The Outbreak of the English Civil War

The Outbreak of the English Civil War

The Outbreak of the English Civil War

The Outbreak of the English Civil War

Excerpt

The seventh of November 1640 was the fifth day of a new parliament, the second to be held that year, a parliament which, though no one would have believed it if they had been told, was to sit for more than 12 years. Arthur Capel, from Hertfordshire, gave others their cue when he stood up in the House of Commons with a petition in his hand. County agendas began to pile the table. Harbottle Grimston, with a powerful piece of rhetoric, called for a committee to consider them so that 'laws may be contrived and found for the preventing of the like mischiefs for the future'. The veteran Sir Benjamin Rudyerd harnessed the rising tide of emotion by harping on the 'destructive counsels' which rang 'a doleful deadly knell over the whole kingdom'. Then John Pym rose. He was a man in a hurry, more passionate than in his deft summary of grievances to the Short Parliament on 17 April, less coherent in what he said. The speech was probably an inspired response to the day's debating. He began by sweeping aside Grimston's demand for new laws: 'we have good laws yet they want their execution; if they are executed it is in a wrong sense.' There was a design, Pym insisted, 'to alter law and religion', or, as another version of the speech has it, 'to alter the kingdom both in religion and government'. The papist conspiracy against the nation provided an overall perspective for a mass of discontents that Pym knew were seething in men's minds. Yet it was far from merely a propaganda device. Pym was utterly convinced that a conspiracy existed.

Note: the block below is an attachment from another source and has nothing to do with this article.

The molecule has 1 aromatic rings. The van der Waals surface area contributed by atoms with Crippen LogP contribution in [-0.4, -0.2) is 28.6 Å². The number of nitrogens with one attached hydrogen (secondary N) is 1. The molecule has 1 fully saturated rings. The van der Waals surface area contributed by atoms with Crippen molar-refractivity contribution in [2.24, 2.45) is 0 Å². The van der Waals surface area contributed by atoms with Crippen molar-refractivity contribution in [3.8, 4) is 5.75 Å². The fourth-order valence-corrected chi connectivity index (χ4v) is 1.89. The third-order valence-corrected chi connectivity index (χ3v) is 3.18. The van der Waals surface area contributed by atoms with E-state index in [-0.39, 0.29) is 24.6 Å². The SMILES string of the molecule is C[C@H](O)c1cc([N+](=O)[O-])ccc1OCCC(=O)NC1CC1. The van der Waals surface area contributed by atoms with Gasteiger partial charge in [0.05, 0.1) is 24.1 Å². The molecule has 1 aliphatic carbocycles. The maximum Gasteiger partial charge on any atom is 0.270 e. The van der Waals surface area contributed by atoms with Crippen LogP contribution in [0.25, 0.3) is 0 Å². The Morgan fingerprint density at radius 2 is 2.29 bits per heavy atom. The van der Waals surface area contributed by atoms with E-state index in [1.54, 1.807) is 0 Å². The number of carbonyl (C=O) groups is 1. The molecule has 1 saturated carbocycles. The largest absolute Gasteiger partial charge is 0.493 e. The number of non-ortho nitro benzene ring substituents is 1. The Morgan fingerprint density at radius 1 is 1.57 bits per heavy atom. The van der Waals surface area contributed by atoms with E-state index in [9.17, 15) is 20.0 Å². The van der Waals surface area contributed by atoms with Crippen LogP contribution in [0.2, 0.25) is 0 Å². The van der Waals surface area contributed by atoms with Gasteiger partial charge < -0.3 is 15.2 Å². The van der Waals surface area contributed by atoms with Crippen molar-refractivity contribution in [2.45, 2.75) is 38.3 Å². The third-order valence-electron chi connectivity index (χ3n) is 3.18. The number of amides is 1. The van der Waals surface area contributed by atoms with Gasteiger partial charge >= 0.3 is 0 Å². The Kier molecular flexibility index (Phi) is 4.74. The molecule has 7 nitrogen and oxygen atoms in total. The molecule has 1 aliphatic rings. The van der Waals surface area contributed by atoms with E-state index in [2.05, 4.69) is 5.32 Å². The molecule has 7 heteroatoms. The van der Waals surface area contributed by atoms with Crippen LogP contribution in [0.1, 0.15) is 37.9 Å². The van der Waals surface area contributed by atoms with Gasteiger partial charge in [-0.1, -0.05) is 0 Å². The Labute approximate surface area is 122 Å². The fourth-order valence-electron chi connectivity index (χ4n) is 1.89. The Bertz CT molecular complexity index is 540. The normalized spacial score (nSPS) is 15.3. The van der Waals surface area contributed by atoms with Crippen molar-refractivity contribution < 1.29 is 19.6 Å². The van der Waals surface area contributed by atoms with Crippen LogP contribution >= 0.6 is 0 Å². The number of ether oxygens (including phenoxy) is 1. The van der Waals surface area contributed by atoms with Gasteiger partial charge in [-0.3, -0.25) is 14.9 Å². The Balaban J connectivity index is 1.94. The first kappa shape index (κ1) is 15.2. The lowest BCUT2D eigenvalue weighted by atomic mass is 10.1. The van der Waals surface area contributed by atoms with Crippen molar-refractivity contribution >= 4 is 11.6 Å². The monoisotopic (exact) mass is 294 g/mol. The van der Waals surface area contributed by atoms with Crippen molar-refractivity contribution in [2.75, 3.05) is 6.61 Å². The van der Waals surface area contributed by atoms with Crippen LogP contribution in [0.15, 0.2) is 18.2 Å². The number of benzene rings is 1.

With Pym's speech on 7 November 1640 provincial and national politics were fused. He concentrated men's minds: some of his listeners probably failed to grasp fully what he meant; many had not worked out the implications of his words. Nevertheless, for a rare and brief moment, the mood was one of complete unanimity. So menacing did the threat appear to be from above, that members did not stop to consider the process of events, involving riots, mutinies and a taxpayers' strike during the summer, which had brought them together. They did not ask each other about their priorities when religious zeal clashed with the preservation of social order or when the pursuit of evil counsellors involved making new laws. They . . .

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